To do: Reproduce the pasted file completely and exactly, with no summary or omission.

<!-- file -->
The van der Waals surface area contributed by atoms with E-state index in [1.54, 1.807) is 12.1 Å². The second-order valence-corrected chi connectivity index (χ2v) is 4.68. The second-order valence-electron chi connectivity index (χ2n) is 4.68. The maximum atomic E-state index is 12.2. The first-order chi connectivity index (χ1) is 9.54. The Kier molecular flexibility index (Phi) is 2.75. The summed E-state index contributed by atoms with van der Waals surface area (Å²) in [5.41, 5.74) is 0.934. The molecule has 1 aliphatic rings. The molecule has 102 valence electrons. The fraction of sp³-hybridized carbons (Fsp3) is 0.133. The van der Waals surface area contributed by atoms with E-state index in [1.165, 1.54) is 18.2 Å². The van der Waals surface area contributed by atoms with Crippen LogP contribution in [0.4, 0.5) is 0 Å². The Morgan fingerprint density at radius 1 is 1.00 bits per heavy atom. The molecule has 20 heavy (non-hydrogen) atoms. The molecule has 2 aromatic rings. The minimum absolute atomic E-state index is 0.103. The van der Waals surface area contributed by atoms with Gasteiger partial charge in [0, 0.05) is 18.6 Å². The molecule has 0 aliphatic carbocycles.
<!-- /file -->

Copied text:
The van der Waals surface area contributed by atoms with E-state index in [1.54, 1.807) is 12.1 Å². The second-order valence-corrected chi connectivity index (χ2v) is 4.68. The second-order valence-electron chi connectivity index (χ2n) is 4.68. The maximum atomic E-state index is 12.2. The first-order chi connectivity index (χ1) is 9.54. The Kier molecular flexibility index (Phi) is 2.75. The summed E-state index contributed by atoms with van der Waals surface area (Å²) in [5.41, 5.74) is 0.934. The molecule has 1 aliphatic rings. The molecule has 102 valence electrons. The fraction of sp³-hybridized carbons (Fsp3) is 0.133. The van der Waals surface area contributed by atoms with E-state index in [1.165, 1.54) is 18.2 Å². The van der Waals surface area contributed by atoms with Crippen LogP contribution in [0.4, 0.5) is 0 Å². The Morgan fingerprint density at radius 1 is 1.00 bits per heavy atom. The molecule has 20 heavy (non-hydrogen) atoms. The molecule has 2 aromatic rings. The minimum absolute atomic E-state index is 0.103. The van der Waals surface area contributed by atoms with Gasteiger partial charge in [0, 0.05) is 18.6 Å². The molecule has 0 aliphatic carbocycles.